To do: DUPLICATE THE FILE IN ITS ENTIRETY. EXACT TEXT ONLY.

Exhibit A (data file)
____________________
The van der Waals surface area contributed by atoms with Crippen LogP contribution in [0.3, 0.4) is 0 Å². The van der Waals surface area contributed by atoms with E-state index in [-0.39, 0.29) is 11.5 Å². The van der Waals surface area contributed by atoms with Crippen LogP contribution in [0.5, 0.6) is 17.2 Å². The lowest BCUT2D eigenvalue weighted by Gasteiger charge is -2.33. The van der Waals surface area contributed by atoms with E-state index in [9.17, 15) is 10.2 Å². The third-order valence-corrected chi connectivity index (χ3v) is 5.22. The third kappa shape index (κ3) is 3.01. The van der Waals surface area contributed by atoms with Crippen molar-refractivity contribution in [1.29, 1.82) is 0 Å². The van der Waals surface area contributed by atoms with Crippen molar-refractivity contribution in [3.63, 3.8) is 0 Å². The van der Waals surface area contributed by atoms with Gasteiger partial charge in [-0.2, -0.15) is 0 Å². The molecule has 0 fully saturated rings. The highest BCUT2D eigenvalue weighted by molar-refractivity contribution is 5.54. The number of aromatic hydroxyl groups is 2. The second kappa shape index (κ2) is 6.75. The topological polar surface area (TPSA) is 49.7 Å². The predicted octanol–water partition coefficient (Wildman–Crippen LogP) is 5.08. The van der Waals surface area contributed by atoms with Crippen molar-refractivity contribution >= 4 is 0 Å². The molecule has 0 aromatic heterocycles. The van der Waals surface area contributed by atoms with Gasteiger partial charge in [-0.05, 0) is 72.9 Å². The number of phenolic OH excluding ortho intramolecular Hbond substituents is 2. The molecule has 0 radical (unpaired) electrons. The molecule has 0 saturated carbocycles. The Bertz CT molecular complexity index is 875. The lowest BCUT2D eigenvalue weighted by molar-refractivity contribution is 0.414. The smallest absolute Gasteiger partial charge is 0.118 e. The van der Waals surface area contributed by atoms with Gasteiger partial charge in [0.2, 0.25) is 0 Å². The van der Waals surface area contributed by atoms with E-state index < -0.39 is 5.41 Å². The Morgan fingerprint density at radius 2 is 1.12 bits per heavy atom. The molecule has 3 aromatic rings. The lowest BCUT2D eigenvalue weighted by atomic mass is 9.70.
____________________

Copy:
The van der Waals surface area contributed by atoms with Crippen LogP contribution in [0.3, 0.4) is 0 Å². The van der Waals surface area contributed by atoms with E-state index in [-0.39, 0.29) is 11.5 Å². The van der Waals surface area contributed by atoms with Crippen LogP contribution in [0.5, 0.6) is 17.2 Å². The lowest BCUT2D eigenvalue weighted by Gasteiger charge is -2.33. The van der Waals surface area contributed by atoms with E-state index in [9.17, 15) is 10.2 Å². The third-order valence-corrected chi connectivity index (χ3v) is 5.22. The third kappa shape index (κ3) is 3.01. The van der Waals surface area contributed by atoms with Crippen molar-refractivity contribution in [1.29, 1.82) is 0 Å². The van der Waals surface area contributed by atoms with Crippen molar-refractivity contribution in [3.63, 3.8) is 0 Å². The van der Waals surface area contributed by atoms with Gasteiger partial charge in [-0.2, -0.15) is 0 Å². The molecule has 0 fully saturated rings. The highest BCUT2D eigenvalue weighted by molar-refractivity contribution is 5.54. The number of aromatic hydroxyl groups is 2. The second kappa shape index (κ2) is 6.75. The topological polar surface area (TPSA) is 49.7 Å². The predicted octanol–water partition coefficient (Wildman–Crippen LogP) is 5.08. The van der Waals surface area contributed by atoms with Crippen molar-refractivity contribution >= 4 is 0 Å². The molecule has 0 aromatic heterocycles. The van der Waals surface area contributed by atoms with Gasteiger partial charge in [-0.05, 0) is 72.9 Å². The number of phenolic OH excluding ortho intramolecular Hbond substituents is 2. The molecule has 0 radical (unpaired) electrons. The molecule has 0 saturated carbocycles. The Bertz CT molecular complexity index is 875. The lowest BCUT2D eigenvalue weighted by molar-refractivity contribution is 0.414. The smallest absolute Gasteiger partial charge is 0.118 e. The van der Waals surface area contributed by atoms with Gasteiger partial charge in [0.2, 0.25) is 0 Å². The van der Waals surface area contributed by atoms with E-state index < -0.39 is 5.41 Å². The Morgan fingerprint density at radius 2 is 1.12 bits per heavy atom. The molecule has 3 aromatic rings. The lowest BCUT2D eigenvalue weighted by atomic mass is 9.70.